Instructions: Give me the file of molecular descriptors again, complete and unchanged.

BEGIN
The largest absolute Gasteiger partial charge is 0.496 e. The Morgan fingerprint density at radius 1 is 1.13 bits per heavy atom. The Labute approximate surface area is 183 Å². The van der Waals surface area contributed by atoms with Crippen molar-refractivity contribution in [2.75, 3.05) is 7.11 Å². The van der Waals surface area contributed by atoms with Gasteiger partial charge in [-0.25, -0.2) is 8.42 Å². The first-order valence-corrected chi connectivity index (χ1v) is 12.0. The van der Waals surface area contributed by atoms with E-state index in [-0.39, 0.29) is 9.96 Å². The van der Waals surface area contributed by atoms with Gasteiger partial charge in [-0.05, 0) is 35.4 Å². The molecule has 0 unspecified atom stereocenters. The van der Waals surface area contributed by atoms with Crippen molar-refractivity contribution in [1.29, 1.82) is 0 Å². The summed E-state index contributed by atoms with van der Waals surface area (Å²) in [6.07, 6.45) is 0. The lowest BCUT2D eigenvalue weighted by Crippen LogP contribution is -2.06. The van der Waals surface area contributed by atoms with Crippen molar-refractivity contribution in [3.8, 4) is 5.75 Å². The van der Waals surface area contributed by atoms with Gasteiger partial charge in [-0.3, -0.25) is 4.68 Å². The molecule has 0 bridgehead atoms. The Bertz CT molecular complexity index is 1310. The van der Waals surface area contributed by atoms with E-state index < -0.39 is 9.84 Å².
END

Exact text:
The largest absolute Gasteiger partial charge is 0.496 e. The Morgan fingerprint density at radius 1 is 1.13 bits per heavy atom. The Labute approximate surface area is 183 Å². The van der Waals surface area contributed by atoms with Crippen molar-refractivity contribution in [2.75, 3.05) is 7.11 Å². The van der Waals surface area contributed by atoms with Gasteiger partial charge in [-0.25, -0.2) is 8.42 Å². The first-order valence-corrected chi connectivity index (χ1v) is 12.0. The van der Waals surface area contributed by atoms with E-state index in [-0.39, 0.29) is 9.96 Å². The van der Waals surface area contributed by atoms with Gasteiger partial charge in [-0.05, 0) is 35.4 Å². The molecule has 0 unspecified atom stereocenters. The van der Waals surface area contributed by atoms with Crippen molar-refractivity contribution in [1.29, 1.82) is 0 Å². The summed E-state index contributed by atoms with van der Waals surface area (Å²) in [6.07, 6.45) is 0. The lowest BCUT2D eigenvalue weighted by Crippen LogP contribution is -2.06. The van der Waals surface area contributed by atoms with Crippen molar-refractivity contribution in [3.8, 4) is 5.75 Å². The van der Waals surface area contributed by atoms with Gasteiger partial charge in [-0.3, -0.25) is 4.68 Å². The molecule has 0 bridgehead atoms. The Bertz CT molecular complexity index is 1310. The van der Waals surface area contributed by atoms with E-state index < -0.39 is 9.84 Å².